It’s been too long again. The weeks fly by in a mundane blur and amidst it all, Bitti learns so many new words and grammar rules that I can’t keep up. Her pronunciation has improved markedly. Now she can say a few more consonant clusters. E.g. ‘sisa’ is now ‘spider’. And her use of the past tense is getting better, but there are still amusing constructions like, ‘I didn’t ate it’. And even better, ‘I don’t got that one’.
She is regurgitating more and more of what I say to her, which is concerning for many reasons. She stayed at her nana’s house a few weeks ago and was quite upset about their habit of leaving the TV one while they were occupied with other tasks, telling them to turn it off because they weren’t watching it! Nana was highly amused. She has no trouble speaking up if it is to inform on another person’s wrongdoing. Her childcare carers tell me that she often tells them about something naughty another child has done, or even tells that child directly not to do it. Great, she’s gonna be that kid in school.
Along with her improved speech is a better memory. She tells me stories now about her day. So-and-so threw bark chips in her face (explains the dirty nose), or she had a visit to a different room at childcare. And I am sometimes surprised by how far back she can remember events. The other day we were in the local park and she suddenly started talking about when we went on an egg hunt in the bushes nearby. That was obviously at Easter, six months ago when she was only just past two years old. It seems mad that she can remember that, but can’t recall what she had for lunch! It obviously made an impression. But then, it’s chocolate, why wouldn’t it?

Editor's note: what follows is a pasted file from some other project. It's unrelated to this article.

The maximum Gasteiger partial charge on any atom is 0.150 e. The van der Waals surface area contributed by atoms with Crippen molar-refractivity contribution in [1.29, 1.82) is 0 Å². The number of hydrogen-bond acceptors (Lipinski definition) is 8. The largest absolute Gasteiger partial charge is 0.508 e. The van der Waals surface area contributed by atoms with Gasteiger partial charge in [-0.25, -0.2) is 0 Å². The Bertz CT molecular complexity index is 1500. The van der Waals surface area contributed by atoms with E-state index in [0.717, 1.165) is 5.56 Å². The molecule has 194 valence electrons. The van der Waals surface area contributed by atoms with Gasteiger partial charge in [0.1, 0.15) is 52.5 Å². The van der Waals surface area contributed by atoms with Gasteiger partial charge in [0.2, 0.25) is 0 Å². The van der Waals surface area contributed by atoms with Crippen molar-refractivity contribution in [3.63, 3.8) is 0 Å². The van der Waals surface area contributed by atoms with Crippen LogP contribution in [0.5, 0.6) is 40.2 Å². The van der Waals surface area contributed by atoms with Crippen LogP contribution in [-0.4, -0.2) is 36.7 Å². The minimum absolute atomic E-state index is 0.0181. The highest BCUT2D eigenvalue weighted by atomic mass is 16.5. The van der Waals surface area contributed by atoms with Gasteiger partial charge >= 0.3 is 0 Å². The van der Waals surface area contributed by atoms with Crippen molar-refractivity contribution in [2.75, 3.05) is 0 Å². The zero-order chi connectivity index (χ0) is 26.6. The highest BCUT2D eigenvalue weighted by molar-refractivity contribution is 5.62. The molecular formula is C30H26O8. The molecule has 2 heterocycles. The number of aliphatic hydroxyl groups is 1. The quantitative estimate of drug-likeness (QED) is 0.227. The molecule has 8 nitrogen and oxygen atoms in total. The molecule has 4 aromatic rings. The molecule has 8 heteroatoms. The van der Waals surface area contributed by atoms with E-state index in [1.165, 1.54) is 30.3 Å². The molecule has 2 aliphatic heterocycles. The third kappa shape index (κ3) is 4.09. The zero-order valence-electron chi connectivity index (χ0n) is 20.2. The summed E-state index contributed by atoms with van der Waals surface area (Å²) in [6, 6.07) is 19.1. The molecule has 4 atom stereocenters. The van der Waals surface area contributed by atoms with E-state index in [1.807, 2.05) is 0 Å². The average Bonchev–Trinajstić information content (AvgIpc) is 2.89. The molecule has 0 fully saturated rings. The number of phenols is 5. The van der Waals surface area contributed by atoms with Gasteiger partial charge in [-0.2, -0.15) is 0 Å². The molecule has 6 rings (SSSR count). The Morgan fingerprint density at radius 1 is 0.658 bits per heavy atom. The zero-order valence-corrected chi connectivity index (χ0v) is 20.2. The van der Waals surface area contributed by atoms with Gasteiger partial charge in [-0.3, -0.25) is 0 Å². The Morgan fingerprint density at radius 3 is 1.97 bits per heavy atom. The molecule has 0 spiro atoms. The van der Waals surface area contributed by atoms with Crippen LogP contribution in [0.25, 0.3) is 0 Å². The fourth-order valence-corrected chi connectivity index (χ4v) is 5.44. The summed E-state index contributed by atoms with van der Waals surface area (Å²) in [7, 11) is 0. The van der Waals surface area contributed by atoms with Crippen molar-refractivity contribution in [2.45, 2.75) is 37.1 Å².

Increasingly, she is paying close attention to how I read. She used to never question me about how I got the words I said out of books. But ever since the Mr Magee book with the ‘Ooooo’, she has been interrogating me about letters and words when I am reading. She asks me to point out ‘her’ letter (the one her name starts with), and we hunt it on the pages of her books. She likes to cover up the words deliberately so I can’t read. Although with some books (such as that bloody FROZEN), I know it all by heart anyway.
She also notices the difference between the way I say words and the way she does. A common refrain from her nowadays is ‘I can’t say my words’, when she is trying to saying a word that is a bit tricky or simply completely beyond her ability. For example, she says ‘Ocpod’ while I say ‘Octonauts’. She’ll say, ‘you say it different, mummy.’ and we spend some time sounding it out slowly until she gets the shits and we move on to something less frustrating. But I love her mispronunciations, they’re cute and sometimes accidentally rude. What’s not to love? Like when ‘pancake’ became cumcake …